Just when things couldn’t get any sillier, they take a quantum leap into campness with a new character, Creedence (Deborah Reed). She’s something like the Queen of the Goblins and has a rock from Stonehenge in her house that gives them their power. Deborah Reed really grabs the role by the throat and gives it all she’s worth. She gives a textbook performance in hammy horror overacting. She’s all rolling eyes, and drawn out vowels. You had to applaud her for just going all out, even if it is a truly awful piece of acting.

She lures some of Elliot’s friends (they followed Holly to Nilbog) to her house as food for the Goblins. She also seduces one of them in a bizarre scene where they eat a piece of corn together which explodes into popcorn thrown by crew members off camera. But since she controls the piece of Stonehenge that gives the Goblins power, Seth tells Joshua that he has to destroy it. With a new power Seth transports Joshua over there, and they try to destroy the rock by touching it and concentrating.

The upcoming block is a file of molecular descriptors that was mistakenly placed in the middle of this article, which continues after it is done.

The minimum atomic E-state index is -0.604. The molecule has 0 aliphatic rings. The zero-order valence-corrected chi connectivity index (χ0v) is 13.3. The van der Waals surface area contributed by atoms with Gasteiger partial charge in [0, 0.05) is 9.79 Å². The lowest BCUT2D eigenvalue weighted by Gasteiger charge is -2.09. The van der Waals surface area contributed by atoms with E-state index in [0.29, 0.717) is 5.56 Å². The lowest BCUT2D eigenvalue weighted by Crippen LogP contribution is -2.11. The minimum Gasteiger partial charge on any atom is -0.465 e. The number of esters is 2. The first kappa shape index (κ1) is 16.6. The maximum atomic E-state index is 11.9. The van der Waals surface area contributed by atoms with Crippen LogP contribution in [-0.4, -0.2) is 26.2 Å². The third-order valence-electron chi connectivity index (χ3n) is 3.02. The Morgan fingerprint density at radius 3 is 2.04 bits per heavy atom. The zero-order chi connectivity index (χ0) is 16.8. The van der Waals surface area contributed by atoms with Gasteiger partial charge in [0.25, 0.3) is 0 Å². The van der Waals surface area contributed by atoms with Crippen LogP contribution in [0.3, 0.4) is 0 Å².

Eventually the family fight off some Goblins and arrive to help them destroy the rock. They do, and the bad guys turn into a puddle of goo. But before we’re free, there’s one of those “the monsters aren’t really dead” scenes. This pretty much contradicts the previous scene, but by this point my mind could no longer quibble. I was exhausted from an hour-and-a-half of screaming in outrage at the TV. And I sort of wanted the mother to die anyway. Whoops, I ruined the ending. I bet you’re heartbroken.

I could literally go on for pages listing things that made me laugh or scream in this movie. But that would kind of ruin the fun for those of you who haven’t seen it. "Troll 2" is a trash classic, and deserves to be viewed in person, not vicariously.